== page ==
Both indigenous and non-indigenous commentators have today slammed Tony Abbott’s suggestion that Aboriginal Australians are making a “lifestyle choice” by living in remote communities.
Aside from the obvious point that the comments are at odds with Abbott’s commitment to be a PM for indigenous Australians, they also display a misunderstanding of two fundamental things: the fact that an ongoing connection to country is central to our land rights system; and the fact that the only available evidence from a parliamentary inquiry into life in Aboriginal homelands suggests they are a relative success.
As Jon Altman writes today:
“By the late 1980s the only parliamentary inquiry ever undertaken into the homelands movement, Return to Country (also known as the Blanchard Report, after its chair), lauded these smaller places a relative success in economic, social and cultural terms. In particular using primary data collected at homelands it was demonstrated that residents there were more self-sufficient than at larger places because of productive work in self provisioning and in the manufacture of art for sale.”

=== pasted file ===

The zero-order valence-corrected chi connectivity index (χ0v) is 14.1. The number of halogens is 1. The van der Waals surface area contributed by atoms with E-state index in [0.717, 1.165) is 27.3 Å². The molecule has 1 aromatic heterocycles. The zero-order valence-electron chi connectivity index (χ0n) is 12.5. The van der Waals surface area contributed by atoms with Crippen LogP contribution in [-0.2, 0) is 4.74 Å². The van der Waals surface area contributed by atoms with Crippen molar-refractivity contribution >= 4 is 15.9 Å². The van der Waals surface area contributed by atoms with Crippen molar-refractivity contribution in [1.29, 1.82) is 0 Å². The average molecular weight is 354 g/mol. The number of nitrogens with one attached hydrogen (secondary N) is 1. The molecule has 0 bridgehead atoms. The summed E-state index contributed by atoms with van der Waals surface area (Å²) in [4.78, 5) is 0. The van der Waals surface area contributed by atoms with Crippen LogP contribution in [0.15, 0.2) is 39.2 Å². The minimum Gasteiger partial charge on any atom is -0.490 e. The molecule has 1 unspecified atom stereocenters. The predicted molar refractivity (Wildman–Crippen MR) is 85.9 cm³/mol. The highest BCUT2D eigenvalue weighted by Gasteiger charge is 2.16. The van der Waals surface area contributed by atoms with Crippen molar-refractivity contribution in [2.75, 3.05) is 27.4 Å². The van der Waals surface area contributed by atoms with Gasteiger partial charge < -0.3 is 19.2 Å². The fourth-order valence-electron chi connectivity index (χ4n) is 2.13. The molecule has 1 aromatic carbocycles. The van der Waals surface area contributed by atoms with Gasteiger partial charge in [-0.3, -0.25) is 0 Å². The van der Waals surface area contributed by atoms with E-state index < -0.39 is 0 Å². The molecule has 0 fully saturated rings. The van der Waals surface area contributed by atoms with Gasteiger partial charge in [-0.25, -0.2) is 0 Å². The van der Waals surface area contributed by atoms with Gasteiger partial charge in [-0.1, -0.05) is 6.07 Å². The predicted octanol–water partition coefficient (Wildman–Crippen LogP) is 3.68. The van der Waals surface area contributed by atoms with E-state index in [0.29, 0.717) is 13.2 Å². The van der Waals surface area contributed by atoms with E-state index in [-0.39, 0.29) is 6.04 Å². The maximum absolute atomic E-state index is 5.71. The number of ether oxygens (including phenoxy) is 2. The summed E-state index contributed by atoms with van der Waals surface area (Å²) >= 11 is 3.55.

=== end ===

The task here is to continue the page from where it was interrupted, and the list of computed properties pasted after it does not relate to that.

Before further services are removed from remote communities in WA, both the Barnett and Abbott governments must cough up with the evidence that such a move would be beneficial to Aboriginal Australians — on both economic and cultural grounds.